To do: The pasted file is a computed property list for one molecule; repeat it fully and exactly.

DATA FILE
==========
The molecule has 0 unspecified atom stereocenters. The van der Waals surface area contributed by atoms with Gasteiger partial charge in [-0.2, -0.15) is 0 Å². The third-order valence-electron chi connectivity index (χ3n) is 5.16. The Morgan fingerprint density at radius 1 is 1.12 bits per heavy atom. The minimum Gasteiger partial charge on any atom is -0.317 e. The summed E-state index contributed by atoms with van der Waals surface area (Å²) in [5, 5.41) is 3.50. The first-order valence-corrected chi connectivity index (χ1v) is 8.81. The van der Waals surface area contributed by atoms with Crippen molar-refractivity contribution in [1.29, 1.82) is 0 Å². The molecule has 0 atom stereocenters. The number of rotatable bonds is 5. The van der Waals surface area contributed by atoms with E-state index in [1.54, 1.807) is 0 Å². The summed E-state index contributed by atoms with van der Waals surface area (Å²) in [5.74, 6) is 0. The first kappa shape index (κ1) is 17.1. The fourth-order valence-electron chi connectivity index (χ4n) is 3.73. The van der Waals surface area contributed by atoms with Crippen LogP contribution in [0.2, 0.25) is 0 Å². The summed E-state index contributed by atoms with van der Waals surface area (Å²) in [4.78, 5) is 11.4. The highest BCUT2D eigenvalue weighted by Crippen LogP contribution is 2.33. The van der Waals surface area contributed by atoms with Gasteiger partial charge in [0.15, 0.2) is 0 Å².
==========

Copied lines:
The molecule has 0 unspecified atom stereocenters. The van der Waals surface area contributed by atoms with Gasteiger partial charge in [-0.2, -0.15) is 0 Å². The third-order valence-electron chi connectivity index (χ3n) is 5.16. The Morgan fingerprint density at radius 1 is 1.12 bits per heavy atom. The minimum Gasteiger partial charge on any atom is -0.317 e. The summed E-state index contributed by atoms with van der Waals surface area (Å²) in [5, 5.41) is 3.50. The first-order valence-corrected chi connectivity index (χ1v) is 8.81. The van der Waals surface area contributed by atoms with Crippen molar-refractivity contribution in [1.29, 1.82) is 0 Å². The molecule has 0 atom stereocenters. The number of rotatable bonds is 5. The van der Waals surface area contributed by atoms with E-state index in [1.54, 1.807) is 0 Å². The summed E-state index contributed by atoms with van der Waals surface area (Å²) in [5.74, 6) is 0. The first kappa shape index (κ1) is 17.1. The fourth-order valence-electron chi connectivity index (χ4n) is 3.73. The van der Waals surface area contributed by atoms with Crippen LogP contribution in [0.2, 0.25) is 0 Å². The summed E-state index contributed by atoms with van der Waals surface area (Å²) in [4.78, 5) is 11.4. The highest BCUT2D eigenvalue weighted by Crippen LogP contribution is 2.33. The van der Waals surface area contributed by atoms with Gasteiger partial charge in [0.15, 0.2) is 0 Å².